After the crash


Computers are wonderful…until they’re not.

Computers are great. Really great. Well, really great until they stop working. Then they are a really great big pain. Everything was going well, then all of a sudden Barbara can no longer send email, Alan can send emails but not receive, Mary can’t print, and Steven’s PC crashes to a blue screen with a gobbledygook error message. And, strangest of all, when you ask any of them if they messed with the computer just before the problem appeared, the answer is always “no”. So, you do the only thing you can and call in a tech support guy. He fiddles around with it for a few hours and manages to get it all going again, and all is well again. Well, until the next time something goes wrong.

Have you ever wondered how large corporations manage this problem? How do they keep, say, 8000 PC’s all humming along 24/7? Do they have a huge “PC workshop” somewhere full of geeks who beaver away day and night feverishly repairing these things, trying out “this latest driver” or “that latest update”? Well of course they don’t. Corporations manage computers very differently to home and small business users, and they never waste any time fixing messed up computers.

They do this by following two simple rules:
• Rule 1: No data on the desktop
• Rule 2: A standard PC image

“No data on the desktop” means that ALL files employees work with are saved or synchronised to a shared drive on the cloud or an internal server on the local network. Following this vital rule means that it no longer matters if the particular PC a user is working on suddenly stops. IT support simply give him or her another one and that user picks up from where they left off. No data is lost because none of it was ever stored locally on that PC.

“A standard PC image” means that corporations make a standard, pre-built image of a computer that has all the software their employees need (Windows, Microsoft Office, Chrome, Adobe Reader, etc), and then constantly re-use this one “gold” image to transfer onto every new (or broken) PC. If any PC starts giving any trouble all, they do not waste a minute trying to fix it – they simply blast the standard image back onto its hard drive, overwriting everything that was on it. No questions asked! Because they follow rule 1 (No data on the desktop) they know that there is no risk of data-loss when they re-image.

Some companies take this one step further. When a user logs in in the morning, if any changes are detected on the hard drive the computer automatically re-images itself right there and then, and a warning letter is sent to the employee (and cc’d to HR)!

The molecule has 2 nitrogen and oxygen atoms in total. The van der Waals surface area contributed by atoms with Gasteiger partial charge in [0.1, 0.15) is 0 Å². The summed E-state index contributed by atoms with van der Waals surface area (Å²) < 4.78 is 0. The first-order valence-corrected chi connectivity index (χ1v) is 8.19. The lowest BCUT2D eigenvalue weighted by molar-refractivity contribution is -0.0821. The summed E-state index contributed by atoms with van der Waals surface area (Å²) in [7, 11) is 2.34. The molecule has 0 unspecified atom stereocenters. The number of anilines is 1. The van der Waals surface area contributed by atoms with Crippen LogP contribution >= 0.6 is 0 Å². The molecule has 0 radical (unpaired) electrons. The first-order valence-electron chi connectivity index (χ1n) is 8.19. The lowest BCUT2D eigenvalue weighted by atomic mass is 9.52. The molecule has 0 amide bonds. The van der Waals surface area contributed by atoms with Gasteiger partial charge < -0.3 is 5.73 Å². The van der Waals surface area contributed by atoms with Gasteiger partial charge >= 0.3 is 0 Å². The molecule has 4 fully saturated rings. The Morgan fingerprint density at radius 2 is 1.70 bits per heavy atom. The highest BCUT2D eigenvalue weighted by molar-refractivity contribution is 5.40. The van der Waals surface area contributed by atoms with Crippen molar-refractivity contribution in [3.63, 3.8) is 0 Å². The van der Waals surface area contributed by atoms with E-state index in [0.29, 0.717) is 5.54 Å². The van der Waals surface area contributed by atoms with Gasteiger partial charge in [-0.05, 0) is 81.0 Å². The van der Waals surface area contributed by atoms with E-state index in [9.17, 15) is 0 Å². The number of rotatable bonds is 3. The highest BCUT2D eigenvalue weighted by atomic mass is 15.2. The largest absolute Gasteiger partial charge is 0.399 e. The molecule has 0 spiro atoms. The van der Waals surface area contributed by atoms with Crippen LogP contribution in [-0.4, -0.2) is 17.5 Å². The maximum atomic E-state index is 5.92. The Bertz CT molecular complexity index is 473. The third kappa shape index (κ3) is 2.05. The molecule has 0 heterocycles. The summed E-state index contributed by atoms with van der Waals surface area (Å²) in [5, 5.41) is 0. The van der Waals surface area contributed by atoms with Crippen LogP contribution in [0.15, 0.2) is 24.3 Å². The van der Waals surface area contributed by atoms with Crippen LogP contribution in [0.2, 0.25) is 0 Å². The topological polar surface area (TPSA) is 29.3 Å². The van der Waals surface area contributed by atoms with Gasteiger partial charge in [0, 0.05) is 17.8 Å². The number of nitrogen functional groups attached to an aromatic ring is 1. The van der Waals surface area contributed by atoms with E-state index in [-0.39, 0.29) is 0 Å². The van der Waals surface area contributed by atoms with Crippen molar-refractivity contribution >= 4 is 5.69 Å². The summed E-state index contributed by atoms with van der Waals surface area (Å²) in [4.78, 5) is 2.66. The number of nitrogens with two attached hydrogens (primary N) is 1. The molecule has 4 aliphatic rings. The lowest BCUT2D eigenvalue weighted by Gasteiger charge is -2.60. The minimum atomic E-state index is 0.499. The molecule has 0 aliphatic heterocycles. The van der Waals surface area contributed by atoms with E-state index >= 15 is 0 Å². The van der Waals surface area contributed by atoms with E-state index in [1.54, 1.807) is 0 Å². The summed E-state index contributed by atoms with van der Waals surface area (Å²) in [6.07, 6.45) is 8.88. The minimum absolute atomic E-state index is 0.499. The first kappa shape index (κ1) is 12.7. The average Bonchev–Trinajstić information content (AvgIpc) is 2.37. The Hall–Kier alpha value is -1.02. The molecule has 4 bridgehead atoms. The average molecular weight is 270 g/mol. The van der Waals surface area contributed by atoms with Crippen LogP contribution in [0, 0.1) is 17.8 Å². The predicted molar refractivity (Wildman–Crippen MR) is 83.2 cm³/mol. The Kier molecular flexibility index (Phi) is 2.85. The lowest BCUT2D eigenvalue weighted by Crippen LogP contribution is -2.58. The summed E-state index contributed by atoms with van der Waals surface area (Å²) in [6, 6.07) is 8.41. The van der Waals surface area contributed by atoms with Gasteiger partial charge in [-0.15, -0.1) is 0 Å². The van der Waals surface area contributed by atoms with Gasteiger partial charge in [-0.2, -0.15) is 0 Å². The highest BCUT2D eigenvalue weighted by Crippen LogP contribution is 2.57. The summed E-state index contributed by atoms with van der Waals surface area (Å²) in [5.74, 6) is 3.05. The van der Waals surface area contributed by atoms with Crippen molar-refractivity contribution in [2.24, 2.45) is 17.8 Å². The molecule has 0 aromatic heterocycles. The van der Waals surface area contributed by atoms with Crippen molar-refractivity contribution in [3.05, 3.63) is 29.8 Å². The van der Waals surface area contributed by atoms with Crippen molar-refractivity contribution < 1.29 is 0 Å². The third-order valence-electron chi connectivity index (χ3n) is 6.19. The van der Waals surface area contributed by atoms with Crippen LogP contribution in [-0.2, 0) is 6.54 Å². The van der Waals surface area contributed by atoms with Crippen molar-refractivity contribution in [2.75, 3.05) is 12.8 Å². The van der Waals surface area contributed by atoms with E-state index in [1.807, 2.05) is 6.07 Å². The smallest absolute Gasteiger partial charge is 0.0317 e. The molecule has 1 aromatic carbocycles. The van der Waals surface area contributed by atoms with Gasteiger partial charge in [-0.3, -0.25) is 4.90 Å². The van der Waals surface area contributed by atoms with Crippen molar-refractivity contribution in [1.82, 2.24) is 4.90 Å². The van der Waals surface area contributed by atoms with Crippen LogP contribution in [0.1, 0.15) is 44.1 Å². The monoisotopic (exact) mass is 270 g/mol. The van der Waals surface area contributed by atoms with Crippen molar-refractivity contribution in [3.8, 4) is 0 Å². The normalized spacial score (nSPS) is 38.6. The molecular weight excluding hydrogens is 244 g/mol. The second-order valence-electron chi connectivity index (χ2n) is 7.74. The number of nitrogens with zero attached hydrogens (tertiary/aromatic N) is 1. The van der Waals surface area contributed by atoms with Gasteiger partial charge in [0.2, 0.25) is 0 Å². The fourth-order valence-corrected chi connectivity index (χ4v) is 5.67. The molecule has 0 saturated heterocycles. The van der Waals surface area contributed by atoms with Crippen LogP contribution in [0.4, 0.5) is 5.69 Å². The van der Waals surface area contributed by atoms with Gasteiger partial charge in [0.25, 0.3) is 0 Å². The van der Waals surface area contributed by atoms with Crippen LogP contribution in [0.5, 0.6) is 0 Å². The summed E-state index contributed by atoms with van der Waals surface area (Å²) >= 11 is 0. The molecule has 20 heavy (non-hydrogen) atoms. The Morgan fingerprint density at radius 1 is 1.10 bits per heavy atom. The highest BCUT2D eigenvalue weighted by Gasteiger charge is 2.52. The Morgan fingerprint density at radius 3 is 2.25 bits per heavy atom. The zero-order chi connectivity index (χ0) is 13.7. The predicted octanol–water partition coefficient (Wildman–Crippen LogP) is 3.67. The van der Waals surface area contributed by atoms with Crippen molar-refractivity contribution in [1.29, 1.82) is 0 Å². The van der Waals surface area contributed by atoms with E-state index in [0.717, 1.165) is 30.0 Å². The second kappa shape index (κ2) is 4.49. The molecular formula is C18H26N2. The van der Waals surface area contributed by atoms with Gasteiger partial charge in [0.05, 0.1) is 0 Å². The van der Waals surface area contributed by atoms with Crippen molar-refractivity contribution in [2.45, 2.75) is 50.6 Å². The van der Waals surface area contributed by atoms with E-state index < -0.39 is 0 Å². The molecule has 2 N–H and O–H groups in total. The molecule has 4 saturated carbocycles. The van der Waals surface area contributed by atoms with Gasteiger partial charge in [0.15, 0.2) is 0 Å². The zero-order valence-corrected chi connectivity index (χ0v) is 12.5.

So, there you have it – that’s how the big boys do it. But what about your average Kiwi business – could any of this be useful to us?

Even without the resources of a large corporation, New Zealand has such good internet connectivity that the first rule is quite easy for us to implement.

Make sure everyone in your business is saving his/her files to a central location. There are many cloud-based options out there that are cheap, secure and reliable, such as Dropbox, OneDrive and Google Drive. These solutions are also easy to use. For instance, Dropbox just clips into file explorer and works just like a normal drive! These cloud-based storage options give the added bonus that your files are now also readily available from your mobile phone. If you feel you need a bit of help, your IT support person can help you with setting this up.

The second rule, ““A standard PC image”, is a bit more problematic. I can almost hear you protesting about this. You are saying something like “Jon, you don’t understand. My small business does not have an IT department capable of managing computer images, and furthermore one standard image will not work for us because just about everyone uses different software! Peter uses Photoshop, Bob uses MYOB, and Marg has a special CAD program.”

You’re absolutely right. The “one size fits all” standard image approach just does not work for small businesses, but we can adapt it to fit. Instead of having a standard image, why not make a complete backup image of every single computer in your business? These images can either be stored on the hard disks of each computer, or better yet on an external drive that is stored off-site (in case of fire). You might also decide to refresh these images once every year or so to keep pace with Windows updates and other system/software changes you may have made.

There are lots of products out there that can do this sort of thing, for instance Deep Freeze, Acronis True Image, Paragon Hard Disk Manager 15 and Macrium Reflect. Most of these products will allow to you perform a “bare metal recovery”, meaning they will put the PC back how it was before it crashed, even if you have installed a brand new hard drive! Again, if you feel you need a bit of help, your IT support person can help you with setting this up and including it as part of you standard operating procedures.

A bit of disaster recovery planning and set-up now, could save you many hours of wasted time and avoidable expense further down the track.


About Author

Jon Featherstone

Jon Featherstone is a director of Hamilton IT training company Right-Click Software Training. Email or visit